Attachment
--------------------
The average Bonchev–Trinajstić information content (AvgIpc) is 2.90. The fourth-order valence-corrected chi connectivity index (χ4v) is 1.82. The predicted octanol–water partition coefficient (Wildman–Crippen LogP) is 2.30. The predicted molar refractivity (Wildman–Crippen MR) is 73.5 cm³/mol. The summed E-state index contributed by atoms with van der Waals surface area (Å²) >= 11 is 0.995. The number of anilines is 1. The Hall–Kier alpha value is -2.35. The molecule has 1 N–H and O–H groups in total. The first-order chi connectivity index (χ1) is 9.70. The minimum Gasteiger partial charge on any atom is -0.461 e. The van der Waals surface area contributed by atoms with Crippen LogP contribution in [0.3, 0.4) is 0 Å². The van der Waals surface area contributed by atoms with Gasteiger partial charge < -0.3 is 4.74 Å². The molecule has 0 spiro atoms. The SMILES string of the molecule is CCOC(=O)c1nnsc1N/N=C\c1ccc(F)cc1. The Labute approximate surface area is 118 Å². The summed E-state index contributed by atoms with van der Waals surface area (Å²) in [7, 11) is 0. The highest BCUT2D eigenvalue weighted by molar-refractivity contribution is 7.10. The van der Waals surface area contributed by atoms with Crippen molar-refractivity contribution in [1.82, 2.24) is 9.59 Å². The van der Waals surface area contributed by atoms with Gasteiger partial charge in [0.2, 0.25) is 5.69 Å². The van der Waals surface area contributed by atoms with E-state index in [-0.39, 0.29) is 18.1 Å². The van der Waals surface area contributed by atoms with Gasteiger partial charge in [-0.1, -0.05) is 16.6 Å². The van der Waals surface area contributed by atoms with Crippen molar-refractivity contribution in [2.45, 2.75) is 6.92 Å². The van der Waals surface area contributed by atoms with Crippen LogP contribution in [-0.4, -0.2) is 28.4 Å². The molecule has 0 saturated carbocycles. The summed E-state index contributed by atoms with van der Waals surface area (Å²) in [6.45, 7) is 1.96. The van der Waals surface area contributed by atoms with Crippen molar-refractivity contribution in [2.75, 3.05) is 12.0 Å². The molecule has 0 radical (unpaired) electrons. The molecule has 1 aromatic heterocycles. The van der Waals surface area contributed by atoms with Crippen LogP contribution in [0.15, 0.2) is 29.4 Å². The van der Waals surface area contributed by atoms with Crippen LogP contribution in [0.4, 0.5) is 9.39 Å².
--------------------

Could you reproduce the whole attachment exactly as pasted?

The average Bonchev–Trinajstić information content (AvgIpc) is 2.90. The fourth-order valence-corrected chi connectivity index (χ4v) is 1.82. The predicted octanol–water partition coefficient (Wildman–Crippen LogP) is 2.30. The predicted molar refractivity (Wildman–Crippen MR) is 73.5 cm³/mol. The summed E-state index contributed by atoms with van der Waals surface area (Å²) >= 11 is 0.995. The number of anilines is 1. The Hall–Kier alpha value is -2.35. The molecule has 1 N–H and O–H groups in total. The first-order chi connectivity index (χ1) is 9.70. The minimum Gasteiger partial charge on any atom is -0.461 e. The van der Waals surface area contributed by atoms with Crippen LogP contribution in [0.3, 0.4) is 0 Å². The van der Waals surface area contributed by atoms with Gasteiger partial charge < -0.3 is 4.74 Å². The molecule has 0 spiro atoms. The SMILES string of the molecule is CCOC(=O)c1nnsc1N/N=C\c1ccc(F)cc1. The Labute approximate surface area is 118 Å². The summed E-state index contributed by atoms with van der Waals surface area (Å²) in [7, 11) is 0. The highest BCUT2D eigenvalue weighted by molar-refractivity contribution is 7.10. The van der Waals surface area contributed by atoms with Crippen molar-refractivity contribution in [1.82, 2.24) is 9.59 Å². The van der Waals surface area contributed by atoms with Gasteiger partial charge in [0.2, 0.25) is 5.69 Å². The van der Waals surface area contributed by atoms with E-state index in [-0.39, 0.29) is 18.1 Å². The van der Waals surface area contributed by atoms with Gasteiger partial charge in [-0.1, -0.05) is 16.6 Å². The van der Waals surface area contributed by atoms with Crippen molar-refractivity contribution in [2.45, 2.75) is 6.92 Å². The van der Waals surface area contributed by atoms with Crippen LogP contribution in [-0.4, -0.2) is 28.4 Å². The molecule has 0 saturated carbocycles. The summed E-state index contributed by atoms with van der Waals surface area (Å²) in [6.45, 7) is 1.96. The van der Waals surface area contributed by atoms with Crippen molar-refractivity contribution in [2.75, 3.05) is 12.0 Å². The molecule has 0 radical (unpaired) electrons. The molecule has 1 aromatic heterocycles. The van der Waals surface area contributed by atoms with Crippen LogP contribution in [0.15, 0.2) is 29.4 Å². The van der Waals surface area contributed by atoms with Crippen LogP contribution in [0.4, 0.5) is 9.39 Å².